I left Zanzibar last Friday after two years as an economist in the Zanzibar Planning Commission as part of the ODI Fellowship Scheme. Now everybody is asking me what comes next. The answer, for the next few months at least, is travelling, learning and communicating.
Let me explain…
I’m in the lucky (privileged) position to be able to choose what to do with myself in the next few months. I have freedom from paying bills for rent or a car, am not contracted to any organisation and don’t have kids. Once I realised the extent of my freedom, I began to think about what opportunities are available to me now but wouldn’t be in future once I have other commitments. I thought about what I’ve wanted to do in the last few years but haven’t – those perennial items at the end of my to do lists.
There were many.
Something that many of us fall prey to is to always do the urgent rather than the important. This happens daily as we respond to email after email, to get a step closer to clearing our inboxes so we can have a clean slate before starting on that project that actually matters. In life, this tendency manifests itself in grand plans left undone and ambitions left unfulfilled.
Over the next year, I thus resolve to do the important instead of just the urgent.
The wider perspective is that I want to transform myself into someone who can change the world – to develop a set of skills and expertise that will set me up for personal and professional success in the next few decades.
Thus, I am not going straight into another job, despite the exciting opportunities out there. However, I do not see this as a retreat. Rather, I’m making a point of going out into the world to explore places, meet people, and develop and share my ideas.
There are three basic elements to my plans:
One obvious thing I can do with my freedom is travelling. From now until Christmas I’m travelling around Southern Africa and Eastern Africa. My basic route is Rwanda, Namibia, Botswana, Zimbabwe, Zambia, Malawi and back across to Zanzibar via the TAZARA railway.
At the beginning of 2016 I expect to visit the Netherlands, Denmark and maybe France. After that, I’ll (probably) be off again to South and South-East Asia (to help my budget last longer!).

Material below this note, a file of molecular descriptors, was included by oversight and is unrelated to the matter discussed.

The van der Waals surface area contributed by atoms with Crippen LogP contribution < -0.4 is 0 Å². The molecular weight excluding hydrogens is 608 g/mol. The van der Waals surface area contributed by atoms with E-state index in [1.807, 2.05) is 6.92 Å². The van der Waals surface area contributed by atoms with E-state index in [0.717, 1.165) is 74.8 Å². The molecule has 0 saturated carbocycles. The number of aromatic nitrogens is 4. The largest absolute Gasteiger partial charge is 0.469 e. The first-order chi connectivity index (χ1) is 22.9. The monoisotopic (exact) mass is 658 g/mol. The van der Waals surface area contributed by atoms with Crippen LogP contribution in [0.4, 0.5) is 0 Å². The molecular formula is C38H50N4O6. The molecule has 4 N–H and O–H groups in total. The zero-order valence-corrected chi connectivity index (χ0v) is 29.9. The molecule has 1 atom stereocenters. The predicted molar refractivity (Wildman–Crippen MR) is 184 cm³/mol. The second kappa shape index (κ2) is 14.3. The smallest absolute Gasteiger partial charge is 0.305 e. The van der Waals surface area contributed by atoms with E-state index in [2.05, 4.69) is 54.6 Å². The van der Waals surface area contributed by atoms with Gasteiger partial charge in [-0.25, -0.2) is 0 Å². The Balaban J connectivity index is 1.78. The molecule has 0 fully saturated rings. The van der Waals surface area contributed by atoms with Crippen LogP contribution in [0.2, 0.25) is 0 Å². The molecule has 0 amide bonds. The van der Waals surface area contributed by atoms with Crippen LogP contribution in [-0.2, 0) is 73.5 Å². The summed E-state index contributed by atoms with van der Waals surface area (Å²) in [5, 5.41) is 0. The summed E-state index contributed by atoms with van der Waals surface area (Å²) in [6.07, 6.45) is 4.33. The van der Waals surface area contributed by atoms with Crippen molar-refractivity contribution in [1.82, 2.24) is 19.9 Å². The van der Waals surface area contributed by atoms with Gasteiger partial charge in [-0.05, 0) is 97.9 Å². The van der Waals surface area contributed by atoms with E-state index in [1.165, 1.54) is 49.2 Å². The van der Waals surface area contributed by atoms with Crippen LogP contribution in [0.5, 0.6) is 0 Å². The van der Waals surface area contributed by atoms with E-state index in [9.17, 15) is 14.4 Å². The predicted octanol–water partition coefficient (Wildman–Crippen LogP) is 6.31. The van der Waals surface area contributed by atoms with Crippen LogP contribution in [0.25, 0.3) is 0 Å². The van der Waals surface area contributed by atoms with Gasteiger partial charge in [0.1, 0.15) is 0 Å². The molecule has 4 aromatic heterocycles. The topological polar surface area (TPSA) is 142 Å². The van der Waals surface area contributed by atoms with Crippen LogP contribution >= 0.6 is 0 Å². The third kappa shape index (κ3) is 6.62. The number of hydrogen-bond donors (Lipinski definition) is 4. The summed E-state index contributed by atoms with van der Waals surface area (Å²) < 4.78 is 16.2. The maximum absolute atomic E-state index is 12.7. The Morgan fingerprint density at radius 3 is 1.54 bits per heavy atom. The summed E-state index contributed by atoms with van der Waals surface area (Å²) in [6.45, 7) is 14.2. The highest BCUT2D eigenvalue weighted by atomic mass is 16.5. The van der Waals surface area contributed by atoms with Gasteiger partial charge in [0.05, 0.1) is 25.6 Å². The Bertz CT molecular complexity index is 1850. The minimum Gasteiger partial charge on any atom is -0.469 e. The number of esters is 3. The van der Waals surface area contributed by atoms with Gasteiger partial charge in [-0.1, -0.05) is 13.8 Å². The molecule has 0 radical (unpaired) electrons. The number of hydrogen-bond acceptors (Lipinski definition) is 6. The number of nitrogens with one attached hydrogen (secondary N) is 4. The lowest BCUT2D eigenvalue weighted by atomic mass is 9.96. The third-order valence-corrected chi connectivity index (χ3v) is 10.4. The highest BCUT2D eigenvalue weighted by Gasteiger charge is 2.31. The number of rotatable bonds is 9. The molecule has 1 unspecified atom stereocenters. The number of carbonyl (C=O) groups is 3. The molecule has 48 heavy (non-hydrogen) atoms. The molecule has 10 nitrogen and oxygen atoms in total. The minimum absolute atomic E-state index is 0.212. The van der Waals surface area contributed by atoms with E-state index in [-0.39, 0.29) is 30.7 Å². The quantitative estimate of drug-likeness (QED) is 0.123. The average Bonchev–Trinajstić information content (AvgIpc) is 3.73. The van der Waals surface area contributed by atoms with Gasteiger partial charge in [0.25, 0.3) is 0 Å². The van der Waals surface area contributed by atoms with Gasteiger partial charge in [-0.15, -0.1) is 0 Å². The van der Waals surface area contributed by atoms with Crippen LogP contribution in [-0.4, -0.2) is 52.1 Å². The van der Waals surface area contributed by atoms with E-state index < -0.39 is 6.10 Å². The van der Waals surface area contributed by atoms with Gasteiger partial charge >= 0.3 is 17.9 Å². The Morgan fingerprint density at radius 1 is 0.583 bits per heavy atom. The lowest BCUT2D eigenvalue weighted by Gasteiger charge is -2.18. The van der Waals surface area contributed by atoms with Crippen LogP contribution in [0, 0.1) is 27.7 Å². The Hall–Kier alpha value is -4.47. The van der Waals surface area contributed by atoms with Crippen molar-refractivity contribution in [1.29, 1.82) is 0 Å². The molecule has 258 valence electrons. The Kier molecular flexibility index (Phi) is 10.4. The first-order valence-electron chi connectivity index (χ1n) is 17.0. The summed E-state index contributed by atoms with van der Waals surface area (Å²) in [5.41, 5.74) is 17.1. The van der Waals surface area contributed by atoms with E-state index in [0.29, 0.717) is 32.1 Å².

I’ll be back in the UK for next July and August for my friends’ wedding and will probably be looking for some short-term consultancy work at this point (early notice klaxon!). I do have something lined up for after that but am open to all sorts of opportunities that may arise in the next year.
I want to concentrate on learning but I don’t want to go on a formal course (and have to pay for it). Therefore I’m creating my own scholarship programme with an adaptive curriculum – it’ll change as I go along.
I’m going to be learning from reading, chatting to people I meet and through practice. I’ll develop my photography skills and learning how to learn languages (starting with French) through a book called Fluent Forever. I’m aiming to develop my meta-skills of self-discipline and planning and so I’m starting out daily habits with an 8-week meditation course, coming up with ten ideas per day and practising some yoga (sources welcome).
However, I don’t want to learn just for the sake of it with no output. With all of those ideas floating around in my head, I feel in a good position to be writing regularly – first of all on this blog but then for other websites and publications later. I will develop my ability to communicate through writing and maybe through other media such as videos or giving talks. I’ll be developing my own website (on its way) plus various social media outlets.
I want to start putting my ideas out there – not because I think I’m right, but because that’s the quickest way of getting feedback and developing my thinking further. And it’s good writing practice.
So there you have it: my plan. I’m very open to comments and suggestions for how to make the most of my time.
Thank you in advance for all the support I’ll get from my friends and family in this next big adventure. When I think of what’s really important (rather than urgent), I think of you.
“What will progress in the fight against inequality look like? It will look like people power.”
2. Dilemmas over the data movement | Duncan Green – From Poverty to Power
3. XKCD Marks the Spot | Bill Gates
4. Nine things we learned about the global goals | Global Development Professionals Network
The M&E guy was supposed to do it, but then he said he had tonsillitis – an obvious lie to get out of working over the holidays. I mean, his doctor note said he needed to recover on Zanzibar. As if!